Monday, July 14, 2008

Insights from a Top Five Star Fund Manager on Drug Pipelines (Part I)

Recently, Larry and I met with an interesting person, Ken Kam. Ken manages the Masters 100 Fund (MOFQX) and is a Morningstar Five Star fund manager. He has been regularly beating the S&P 500 Composite Stock Price index. Ken believes that his approach to investments using virtual portfolios to derive real investment decisions will be the wave of the future. Ken’s approach can be checked out at Earlier in his career, he had managed a technology and healthcare fund and had also run a medical devices company. During our meeting, we learned about his current holdings and what he thinks about the future of the pharmaceutical industry. This is the first of three blogs based on that interview.
Ken Kam manages the Marketocracy Masters 100 Fund (MOFQX) that has a Morningstar Five Star for three year returns. The fund’s objective is to seek capital appreciation in common stocks of domestic and foreign companies of any size, seeking to outperform the S&P 500 Composite Stock Price index. What brought Larry and I to meet with Ken was his position in Elan Corporation PLC. Elan has been conducting clinical trials on a drug, bapineuzumab, for Alzheimers patients, and they currently market Tysabri, to treat multiple sclerosis. Elan represents the largest holding of MOFQX at about 9½ % of its entire portfolio. What had brought Elan to Ken’s attention was two of the virtual portfolio managers who use his website ( In March 2005, these two virtual fund managers made Elan 25% of their test portfolios. They were betting their long term track records on this stock. (One had been running cash at 22% of his portfolio, a fairly conservative position.) In addition, 1,500 of 80,000 virtual investors at had Elan in their portfolios. Elan’s clinical trials on their drug, Tysabri, for use with multiple sclerosis had been proving successful. However, because of a one in one thousand chance of a fatality, the FDA had ordered the drug withdrawn.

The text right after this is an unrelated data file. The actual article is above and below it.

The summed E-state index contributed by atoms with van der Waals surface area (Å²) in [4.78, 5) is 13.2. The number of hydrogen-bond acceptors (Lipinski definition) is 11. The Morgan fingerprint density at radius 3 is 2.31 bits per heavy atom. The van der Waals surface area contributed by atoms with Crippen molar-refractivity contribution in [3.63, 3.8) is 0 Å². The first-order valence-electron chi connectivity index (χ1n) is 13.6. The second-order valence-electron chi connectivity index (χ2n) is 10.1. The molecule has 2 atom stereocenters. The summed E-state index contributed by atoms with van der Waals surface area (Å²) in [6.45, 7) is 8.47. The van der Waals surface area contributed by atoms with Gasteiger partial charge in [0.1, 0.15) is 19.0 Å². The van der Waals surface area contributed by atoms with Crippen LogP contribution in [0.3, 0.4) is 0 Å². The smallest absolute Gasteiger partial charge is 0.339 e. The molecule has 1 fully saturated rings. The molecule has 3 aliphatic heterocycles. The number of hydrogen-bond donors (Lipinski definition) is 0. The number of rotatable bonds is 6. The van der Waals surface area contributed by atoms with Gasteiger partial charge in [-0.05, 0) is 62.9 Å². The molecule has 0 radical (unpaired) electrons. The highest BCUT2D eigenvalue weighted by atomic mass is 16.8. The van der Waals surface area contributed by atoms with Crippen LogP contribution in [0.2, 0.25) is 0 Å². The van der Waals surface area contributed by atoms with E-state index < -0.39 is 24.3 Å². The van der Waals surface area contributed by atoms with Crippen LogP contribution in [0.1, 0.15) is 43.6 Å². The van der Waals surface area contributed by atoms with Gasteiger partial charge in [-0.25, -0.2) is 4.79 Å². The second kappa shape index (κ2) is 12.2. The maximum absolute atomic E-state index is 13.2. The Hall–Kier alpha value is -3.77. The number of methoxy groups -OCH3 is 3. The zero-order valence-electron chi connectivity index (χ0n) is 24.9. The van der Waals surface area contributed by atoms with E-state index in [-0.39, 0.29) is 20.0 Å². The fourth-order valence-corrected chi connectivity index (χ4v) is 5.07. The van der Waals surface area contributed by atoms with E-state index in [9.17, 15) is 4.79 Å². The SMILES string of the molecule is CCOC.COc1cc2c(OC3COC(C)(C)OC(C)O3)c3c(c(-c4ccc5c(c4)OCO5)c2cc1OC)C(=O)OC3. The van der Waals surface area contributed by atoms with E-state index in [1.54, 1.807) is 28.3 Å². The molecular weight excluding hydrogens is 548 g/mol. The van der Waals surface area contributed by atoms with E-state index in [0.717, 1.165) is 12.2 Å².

Ken decided to do more research on the drug. What separates Ken from other stock researchers is his use of the Internet. He e-mailed 1,500 people on the Internet to solicit their feedback. Approximately five hundred responded of whom, one hundred were MS patients and some had been participants in Tysabri’s clinical trials. All were waiting for their insurance companies to approve the drug for use despite the risk of fatality. Ken’s research approach took him in a different direction from other Wall Street analysts who normally talk with the neurologists. Being doctors, they reply that there isn’t information yet to give an opinion.
With this research behind him, Ken took his initial position two months after Elan first came to his attention. Since then the stock has doubled several times after the FDA ban was lifted and Ken is hopeful for the future.
Several things caught my attention during our meeting. First, the use of the Internet to bring together virtual investors to develop stock picks. Next, Ken’s use of the Internet to take advantage of his in depth understanding of clinical trials to conduct original patient research on Tysabri’s effectiveness. In the next several blogs, I will write about what Ken thinks about Elan’s future pipeline and the drug industry in general.
As always, we welcome your feedback. Please contact us at We look forward to hearing from you.

Contributed by Guy de Lastin

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